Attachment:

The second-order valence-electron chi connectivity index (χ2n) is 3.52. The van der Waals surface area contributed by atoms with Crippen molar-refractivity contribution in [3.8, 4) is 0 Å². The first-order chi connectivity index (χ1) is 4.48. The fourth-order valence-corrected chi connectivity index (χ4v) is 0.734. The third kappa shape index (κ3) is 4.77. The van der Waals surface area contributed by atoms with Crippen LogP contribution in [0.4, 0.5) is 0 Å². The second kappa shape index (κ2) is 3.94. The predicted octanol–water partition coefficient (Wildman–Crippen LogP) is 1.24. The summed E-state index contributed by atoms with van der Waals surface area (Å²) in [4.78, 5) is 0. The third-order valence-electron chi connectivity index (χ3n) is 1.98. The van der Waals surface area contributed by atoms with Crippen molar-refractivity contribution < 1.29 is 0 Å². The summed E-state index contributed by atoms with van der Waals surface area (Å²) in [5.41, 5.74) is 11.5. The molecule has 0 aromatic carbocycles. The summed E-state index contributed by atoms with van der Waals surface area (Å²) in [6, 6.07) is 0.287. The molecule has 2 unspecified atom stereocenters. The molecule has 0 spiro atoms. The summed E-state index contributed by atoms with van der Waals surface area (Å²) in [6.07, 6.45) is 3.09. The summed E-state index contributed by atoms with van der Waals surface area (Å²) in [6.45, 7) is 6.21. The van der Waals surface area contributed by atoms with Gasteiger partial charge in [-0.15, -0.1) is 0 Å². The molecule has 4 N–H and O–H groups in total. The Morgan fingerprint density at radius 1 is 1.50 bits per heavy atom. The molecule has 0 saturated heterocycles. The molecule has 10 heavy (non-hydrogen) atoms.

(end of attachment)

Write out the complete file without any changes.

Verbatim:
The second-order valence-electron chi connectivity index (χ2n) is 3.52. The van der Waals surface area contributed by atoms with Crippen molar-refractivity contribution in [3.8, 4) is 0 Å². The first-order chi connectivity index (χ1) is 4.48. The fourth-order valence-corrected chi connectivity index (χ4v) is 0.734. The third kappa shape index (κ3) is 4.77. The van der Waals surface area contributed by atoms with Crippen LogP contribution in [0.4, 0.5) is 0 Å². The second kappa shape index (κ2) is 3.94. The predicted octanol–water partition coefficient (Wildman–Crippen LogP) is 1.24. The summed E-state index contributed by atoms with van der Waals surface area (Å²) in [4.78, 5) is 0. The third-order valence-electron chi connectivity index (χ3n) is 1.98. The van der Waals surface area contributed by atoms with Crippen molar-refractivity contribution < 1.29 is 0 Å². The summed E-state index contributed by atoms with van der Waals surface area (Å²) in [5.41, 5.74) is 11.5. The molecule has 0 aromatic carbocycles. The summed E-state index contributed by atoms with van der Waals surface area (Å²) in [6, 6.07) is 0.287. The molecule has 2 unspecified atom stereocenters. The molecule has 0 spiro atoms. The summed E-state index contributed by atoms with van der Waals surface area (Å²) in [6.07, 6.45) is 3.09. The summed E-state index contributed by atoms with van der Waals surface area (Å²) in [6.45, 7) is 6.21. The van der Waals surface area contributed by atoms with Gasteiger partial charge in [-0.15, -0.1) is 0 Å². The molecule has 4 N–H and O–H groups in total. The Morgan fingerprint density at radius 1 is 1.50 bits per heavy atom. The molecule has 0 saturated heterocycles. The molecule has 10 heavy (non-hydrogen) atoms.